Experts gather at UBC Sauder conference to showcase how Behavioural Insights can spur long-term change in behaviour
BIG Difference BC convened for a milestone fifth conference, continuing its legacy of bringing together scholars and business leaders to explore how human psychology, cognitive science and interventions driven by Behavioural Insights (BI) can inform better policy decisions. It put a spotlight on how BI can drive positive change—from addressing large systemic issues like racism to helping cultivate small but sustainable practices to improve household energy efficiency.
This year, the conference—co-hosted by UBC’s Decision Insights for Business and Society (UBC-DIBS), the BC Behavioural Insights Group (BC BIG), and WorkSafeBC — examined how BI can be used towards innovative solutions that shape positive, long-lasting changes in behaviour and in societies at-large.
Over 1,200 registrants from 52 countries participated in the day-long virtual event, representing educational institutions, public and private entities as well as non-profit organizations.
Kirstin Appelt, Research Director of UBC-DIBS, says this year's theme reflects how the field of BI is evolving in its efforts to affect meaningful transformation in people. “We are really excited to shine a spotlight on long-term change, because short-term change is only the start,” says Appelt. “If, for example, BI helps someone recycle today, that’s great, but the impact is somewhat small. In contrast, if BI helps someone develop a recycling habit that sticks for months or years or a lifetime, that is real, meaningful, impactful change. For BI to successfully tackle important challenges, we need to create those lasting changes in behaviour.”
Using behavioural science to tackle structural racism
Crystal Hall, Associate Professor at the University of Washington’s Evans School of Public Policy & Governance, delivered the keynote address. Hall explored how BI could help create anti-racism policies.
"In the past, behavioural science has usually focused on individuals. I wanted to talk about how we can better acknowledge and account for bigger forces—such as structural racism that affects large communities—when engaging in behavioural science," says Hall.
For Hall, this approach of using BI within the context of a collective community's interaction with their environment is key in addressing the event's theme: creating long-lasting change.
"If we really want to create deep sustained change, we have to get to the core of some of these problems. And usually that core is directly linked to big issues like structural racism."
Hall also offered solutions on how BI-driven work can be strengthened when addressing tricky policy decisions around race and racism.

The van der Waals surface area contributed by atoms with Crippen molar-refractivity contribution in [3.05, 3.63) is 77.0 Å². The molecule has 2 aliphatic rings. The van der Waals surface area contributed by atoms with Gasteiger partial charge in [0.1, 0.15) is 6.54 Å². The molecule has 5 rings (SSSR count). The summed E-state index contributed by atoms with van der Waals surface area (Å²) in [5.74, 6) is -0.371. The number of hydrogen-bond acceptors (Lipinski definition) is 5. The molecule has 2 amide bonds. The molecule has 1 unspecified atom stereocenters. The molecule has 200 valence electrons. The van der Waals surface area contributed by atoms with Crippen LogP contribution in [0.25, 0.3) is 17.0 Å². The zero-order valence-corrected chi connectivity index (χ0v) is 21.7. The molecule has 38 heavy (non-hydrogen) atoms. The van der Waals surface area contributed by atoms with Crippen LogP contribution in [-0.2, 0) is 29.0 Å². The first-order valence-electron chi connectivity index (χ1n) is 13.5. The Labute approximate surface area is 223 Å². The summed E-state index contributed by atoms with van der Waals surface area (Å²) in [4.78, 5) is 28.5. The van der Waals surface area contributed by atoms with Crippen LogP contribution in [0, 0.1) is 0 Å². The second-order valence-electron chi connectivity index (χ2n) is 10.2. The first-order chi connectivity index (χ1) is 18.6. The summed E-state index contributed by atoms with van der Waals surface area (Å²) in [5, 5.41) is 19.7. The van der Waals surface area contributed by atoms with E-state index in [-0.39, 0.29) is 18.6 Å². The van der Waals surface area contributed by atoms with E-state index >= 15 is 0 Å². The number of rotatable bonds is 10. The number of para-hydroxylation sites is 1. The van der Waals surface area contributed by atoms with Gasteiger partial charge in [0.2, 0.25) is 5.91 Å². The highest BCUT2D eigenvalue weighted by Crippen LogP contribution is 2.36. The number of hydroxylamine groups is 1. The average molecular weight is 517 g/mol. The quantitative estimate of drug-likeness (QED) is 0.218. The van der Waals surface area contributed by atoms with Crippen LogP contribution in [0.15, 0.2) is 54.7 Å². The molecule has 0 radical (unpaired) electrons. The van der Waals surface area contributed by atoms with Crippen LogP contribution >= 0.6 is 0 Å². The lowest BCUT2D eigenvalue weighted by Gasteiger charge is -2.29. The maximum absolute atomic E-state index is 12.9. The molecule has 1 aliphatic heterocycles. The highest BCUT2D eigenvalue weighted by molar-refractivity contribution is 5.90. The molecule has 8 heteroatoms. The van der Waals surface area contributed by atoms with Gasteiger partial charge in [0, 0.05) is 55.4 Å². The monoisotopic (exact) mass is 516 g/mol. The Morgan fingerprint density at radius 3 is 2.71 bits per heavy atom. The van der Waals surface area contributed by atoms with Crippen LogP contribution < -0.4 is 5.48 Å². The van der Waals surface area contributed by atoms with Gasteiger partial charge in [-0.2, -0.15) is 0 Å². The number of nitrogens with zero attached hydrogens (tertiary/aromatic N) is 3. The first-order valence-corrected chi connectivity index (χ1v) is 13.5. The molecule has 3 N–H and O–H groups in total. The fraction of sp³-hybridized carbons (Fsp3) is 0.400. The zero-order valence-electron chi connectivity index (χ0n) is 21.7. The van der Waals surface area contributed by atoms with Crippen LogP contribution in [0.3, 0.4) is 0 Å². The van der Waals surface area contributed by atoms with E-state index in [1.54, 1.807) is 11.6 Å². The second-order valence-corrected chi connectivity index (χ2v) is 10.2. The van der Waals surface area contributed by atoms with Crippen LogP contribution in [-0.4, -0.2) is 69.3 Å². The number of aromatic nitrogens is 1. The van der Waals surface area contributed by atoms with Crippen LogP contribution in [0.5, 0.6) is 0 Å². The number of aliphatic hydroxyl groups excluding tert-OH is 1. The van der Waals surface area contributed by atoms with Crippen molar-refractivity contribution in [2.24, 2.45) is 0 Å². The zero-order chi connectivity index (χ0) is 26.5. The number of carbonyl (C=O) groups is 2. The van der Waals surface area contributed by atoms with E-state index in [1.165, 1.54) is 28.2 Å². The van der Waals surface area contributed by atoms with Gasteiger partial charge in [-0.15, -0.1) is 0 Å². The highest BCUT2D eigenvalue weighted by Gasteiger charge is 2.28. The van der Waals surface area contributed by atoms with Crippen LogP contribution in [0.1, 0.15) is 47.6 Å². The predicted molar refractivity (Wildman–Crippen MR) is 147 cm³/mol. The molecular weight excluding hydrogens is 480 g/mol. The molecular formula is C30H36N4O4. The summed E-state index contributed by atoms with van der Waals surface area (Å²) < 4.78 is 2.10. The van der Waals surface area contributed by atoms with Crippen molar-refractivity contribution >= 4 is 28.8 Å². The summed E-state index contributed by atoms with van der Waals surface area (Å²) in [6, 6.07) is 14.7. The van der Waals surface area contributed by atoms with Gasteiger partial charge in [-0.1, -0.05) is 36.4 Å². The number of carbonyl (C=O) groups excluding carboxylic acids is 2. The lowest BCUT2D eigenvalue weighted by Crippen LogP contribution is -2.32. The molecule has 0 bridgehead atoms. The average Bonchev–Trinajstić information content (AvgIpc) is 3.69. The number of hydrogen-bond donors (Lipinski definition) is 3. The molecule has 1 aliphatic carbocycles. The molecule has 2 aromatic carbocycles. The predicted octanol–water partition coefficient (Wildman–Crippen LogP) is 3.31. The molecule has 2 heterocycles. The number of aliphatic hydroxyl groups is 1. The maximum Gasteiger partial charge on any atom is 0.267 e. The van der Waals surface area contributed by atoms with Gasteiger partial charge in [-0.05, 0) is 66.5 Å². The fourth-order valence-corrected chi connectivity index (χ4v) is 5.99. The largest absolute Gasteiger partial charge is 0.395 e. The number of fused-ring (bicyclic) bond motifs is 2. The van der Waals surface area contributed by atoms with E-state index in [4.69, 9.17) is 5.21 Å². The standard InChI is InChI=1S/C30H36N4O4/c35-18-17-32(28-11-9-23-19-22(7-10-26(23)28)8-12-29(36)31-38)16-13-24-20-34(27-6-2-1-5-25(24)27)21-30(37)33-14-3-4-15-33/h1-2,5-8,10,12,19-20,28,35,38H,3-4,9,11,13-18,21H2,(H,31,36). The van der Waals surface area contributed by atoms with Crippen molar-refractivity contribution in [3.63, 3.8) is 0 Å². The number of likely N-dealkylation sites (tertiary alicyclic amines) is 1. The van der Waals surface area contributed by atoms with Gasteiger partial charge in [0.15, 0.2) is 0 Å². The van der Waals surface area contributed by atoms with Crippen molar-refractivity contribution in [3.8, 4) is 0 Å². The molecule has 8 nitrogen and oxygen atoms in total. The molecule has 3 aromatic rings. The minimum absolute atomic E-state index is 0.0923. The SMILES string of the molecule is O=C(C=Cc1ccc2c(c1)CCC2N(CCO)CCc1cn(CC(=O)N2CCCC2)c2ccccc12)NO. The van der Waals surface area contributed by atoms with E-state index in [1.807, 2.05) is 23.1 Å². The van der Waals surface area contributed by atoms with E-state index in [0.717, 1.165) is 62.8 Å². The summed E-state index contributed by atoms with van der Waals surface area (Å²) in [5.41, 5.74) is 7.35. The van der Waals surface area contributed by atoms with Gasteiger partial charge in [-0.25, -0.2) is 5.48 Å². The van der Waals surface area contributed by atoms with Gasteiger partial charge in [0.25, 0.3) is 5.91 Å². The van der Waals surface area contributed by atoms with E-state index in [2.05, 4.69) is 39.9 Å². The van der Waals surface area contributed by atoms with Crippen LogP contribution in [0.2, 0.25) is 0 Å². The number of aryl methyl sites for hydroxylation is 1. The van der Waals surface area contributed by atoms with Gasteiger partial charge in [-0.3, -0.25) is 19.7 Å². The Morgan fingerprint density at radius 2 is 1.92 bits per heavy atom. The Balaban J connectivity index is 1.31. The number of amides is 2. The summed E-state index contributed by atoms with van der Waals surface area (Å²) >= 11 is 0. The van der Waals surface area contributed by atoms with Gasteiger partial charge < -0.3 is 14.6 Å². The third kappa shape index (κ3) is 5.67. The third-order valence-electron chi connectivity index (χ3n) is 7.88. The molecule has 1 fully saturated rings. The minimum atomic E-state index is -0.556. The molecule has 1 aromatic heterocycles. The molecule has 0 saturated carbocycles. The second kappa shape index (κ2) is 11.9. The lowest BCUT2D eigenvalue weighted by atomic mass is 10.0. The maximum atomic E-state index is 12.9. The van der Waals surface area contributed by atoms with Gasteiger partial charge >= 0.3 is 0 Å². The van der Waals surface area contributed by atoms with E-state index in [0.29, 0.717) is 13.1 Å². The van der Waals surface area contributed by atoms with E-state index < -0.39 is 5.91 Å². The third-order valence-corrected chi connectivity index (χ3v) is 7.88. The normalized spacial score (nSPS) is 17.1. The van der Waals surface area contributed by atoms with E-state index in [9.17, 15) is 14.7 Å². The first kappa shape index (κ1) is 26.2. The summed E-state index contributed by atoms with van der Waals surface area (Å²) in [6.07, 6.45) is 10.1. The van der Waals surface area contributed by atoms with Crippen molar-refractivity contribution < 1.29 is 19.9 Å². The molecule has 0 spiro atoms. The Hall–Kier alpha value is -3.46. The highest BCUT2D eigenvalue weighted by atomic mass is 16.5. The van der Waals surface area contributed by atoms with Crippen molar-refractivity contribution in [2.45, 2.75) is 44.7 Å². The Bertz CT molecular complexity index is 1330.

"We should critically inspect our existing research practices in collecting data, and also find better ways to authentically engage with the communities that are impacted by our work," says Hall.
Hall also says BI research teams should reflect the ethnic and demographic diversity of the population they work with.
"These are places where the Behavioural Insights community can really make a lot of strides in addressing these bigger issues."
Power of BI in the laundry room
The BIG Difference BC conference also highlighted important work that's spurring favourable behavioural change within households.
David Hardisty, Associate Professor in the Marketing and Behavioural Science Division at UBC Sauder, presented research he co-led with scholars from UBC and industry practitioners from BC Hydro. In the study, Hardisty's team looked at the behavioural response of laundry users when they're nudged towards eco-friendly laundry habits—with the help of decal stickers on their washing machines.
The reminders were simple: re-wear your clothes, use cold water to wash them, and hang-dry them when possible.
"What's at stake is we have a climate emergency. So, we all need to save energy and reduce our carbon footprint.”
Hardisty's team found out that these reminders over a sustained period created a lasting, positive change in the laundry habits of users.
"It's actually difficult to change human behaviour. I'm just so happy that we actually did make a difference in people’s laundry behaviours. And hopefully it will continue on beyond this study, because we want to change the world, right?"
The power of BIG Difference BC and UBC Sauder community
The idea to do this study was conceived when Hardisty met a presenter from BC Hydro during the first year of the BIG Difference BC conference in 2018.
"This encounter proves and contributes to the reputation of BIG Difference BC; it's the leading conference on Behavioural Insights on the west coast of North America. It allows you to exchange knowledge in multiple directions, and this collaboration with BC Hydro for the laundry study is a testament to that," says Hardisty.
Crystal Hall echoes Hardisty on the power of the conference. "I have so much respect and admiration for the BIG Difference BC community,” says Hall.
"They (UBC Sauder) are such a well-respected thought leader in the Behavioural Insights space. Convening conferences such as this is one way of putting that leadership on display. They also have a great working relationship with BI units at government agencies.”
“I think that is a huge opportunity for all of us working in BI and inspiring better policy decisions."
To watch recorded video sessions from the BIG Difference BC 2022 event, click here.